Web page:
Q: On your website, it says that you work at a communications firm and are a father of two, yet you manage to write at a level that allows you to get published seven to eight times a year. How do you find the time and motivation to write with such a busy schedule?

Like most writers, I’m tormented by the knowledge that I don’t write nearly enough. It was easier before I had a career and a marriage and kids, but anyone who’s serious about writing will find time to do it. I write on the bus ride to work, or during my lunch break, and often late at night after my kids have gone to sleep. I go through stretches where I’m disciplined and productive, followed by long stretches where I get no writing done at all. Inevitably, these dry spells are what bring me back to the keyboard. They remind me why I started writing in the first place. They also remind me that not writing isn’t really an option for me.

Q: I have spent many years working in retail and found a personal connection with your story, “Guardians.” Where did you find the inspiration and motivation to write this story?

I started writing Guardians during the recession, when many people were working in jobs they didn’t care for just to get by. I found myself thinking about the kind of malaise that inflicts people who are trapped in unfulfilling jobs. There are many, many jobs that fit this description, but I had personal experience with this in retail. Many retail establishments, especially large corporate retail establishments, have devised entire systems to suppress the individuality of their employees. These systems have a practical business end, and most people abide by them as a condition of employment, but that doesn’t mean it isn’t spiritually exhausting for the individuals who work there. Even the most optimistic, loyal, industrious worker will sometimes feel superfluous knowing they’re part of something that doesn’t really need them.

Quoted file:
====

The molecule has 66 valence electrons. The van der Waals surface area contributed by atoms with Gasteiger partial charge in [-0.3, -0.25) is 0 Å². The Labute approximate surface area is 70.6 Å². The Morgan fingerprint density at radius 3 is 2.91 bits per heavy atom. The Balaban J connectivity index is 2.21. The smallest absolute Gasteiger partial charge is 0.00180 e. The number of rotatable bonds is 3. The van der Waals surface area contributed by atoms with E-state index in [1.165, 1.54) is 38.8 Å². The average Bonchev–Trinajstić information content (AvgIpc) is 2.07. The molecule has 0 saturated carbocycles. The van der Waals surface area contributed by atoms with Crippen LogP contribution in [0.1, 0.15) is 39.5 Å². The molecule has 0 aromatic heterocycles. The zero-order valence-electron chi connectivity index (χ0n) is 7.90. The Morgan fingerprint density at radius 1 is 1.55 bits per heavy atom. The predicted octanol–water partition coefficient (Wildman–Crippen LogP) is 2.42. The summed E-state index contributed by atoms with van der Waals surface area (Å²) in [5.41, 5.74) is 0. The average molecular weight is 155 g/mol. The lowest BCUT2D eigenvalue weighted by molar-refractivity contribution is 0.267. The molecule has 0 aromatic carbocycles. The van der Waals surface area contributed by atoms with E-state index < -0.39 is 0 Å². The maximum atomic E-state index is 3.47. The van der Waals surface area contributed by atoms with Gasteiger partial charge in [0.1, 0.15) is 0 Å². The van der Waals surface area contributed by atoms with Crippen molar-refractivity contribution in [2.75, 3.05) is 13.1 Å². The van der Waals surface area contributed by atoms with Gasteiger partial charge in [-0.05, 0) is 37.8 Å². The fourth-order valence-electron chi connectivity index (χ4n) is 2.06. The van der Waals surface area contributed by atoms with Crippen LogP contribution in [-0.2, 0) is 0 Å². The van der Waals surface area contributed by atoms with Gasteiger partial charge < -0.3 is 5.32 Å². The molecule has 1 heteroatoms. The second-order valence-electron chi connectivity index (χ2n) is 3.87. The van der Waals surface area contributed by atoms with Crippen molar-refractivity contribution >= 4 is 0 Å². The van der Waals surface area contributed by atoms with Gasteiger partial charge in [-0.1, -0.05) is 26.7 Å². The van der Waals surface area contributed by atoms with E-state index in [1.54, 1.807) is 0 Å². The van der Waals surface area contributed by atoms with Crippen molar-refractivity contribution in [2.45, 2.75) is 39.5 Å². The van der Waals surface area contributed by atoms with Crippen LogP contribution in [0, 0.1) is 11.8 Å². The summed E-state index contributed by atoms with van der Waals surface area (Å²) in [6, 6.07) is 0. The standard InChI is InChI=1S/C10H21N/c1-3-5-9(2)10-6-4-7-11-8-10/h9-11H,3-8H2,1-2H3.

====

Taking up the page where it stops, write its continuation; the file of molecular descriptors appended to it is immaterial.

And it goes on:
Q: Your stories “Last Light,” and “Vorkov’s Angel” both have surreal elements which challenged my expectations and took me for a trip. What was your process for writing a surreal scene like that of when Vorkov collapses in the bathroom?

I sometimes turn to surrealism to counteract a story that’s become overly serious. Other times it’s essential to the plot. In any case, it’s fun to write scenes that don’t have to conform to any rules. I’ve always liked strange imagery. It’s particularly effective when the reader doesn’t see them coming. They think they’re reading realist fiction and then the story spins off into something else.

Q: Which story have you found the most enjoyment in writing and why?

Every story comes with its own challenges and rewards. Some are easier to write than others, but all of them, by virtue of their existence, have some personal significance to me. They remind me of the things that made me write them. Lately I’ve been focusing on shorter pieces because they fit better with my schedule, but I always like to have something longer in the works as well. I start to panic when I don’t have at least a few things going at once.

Q: Do you have any personal goals and expectations when it comes to writing for this year?

I’m working on a mess of a novel. I’d like to finish a draft this year. I’ll also continue to write stories because I can never seem to stick to one project. My main goal is to put the time in, though. Just write. That’s the only part that really matters.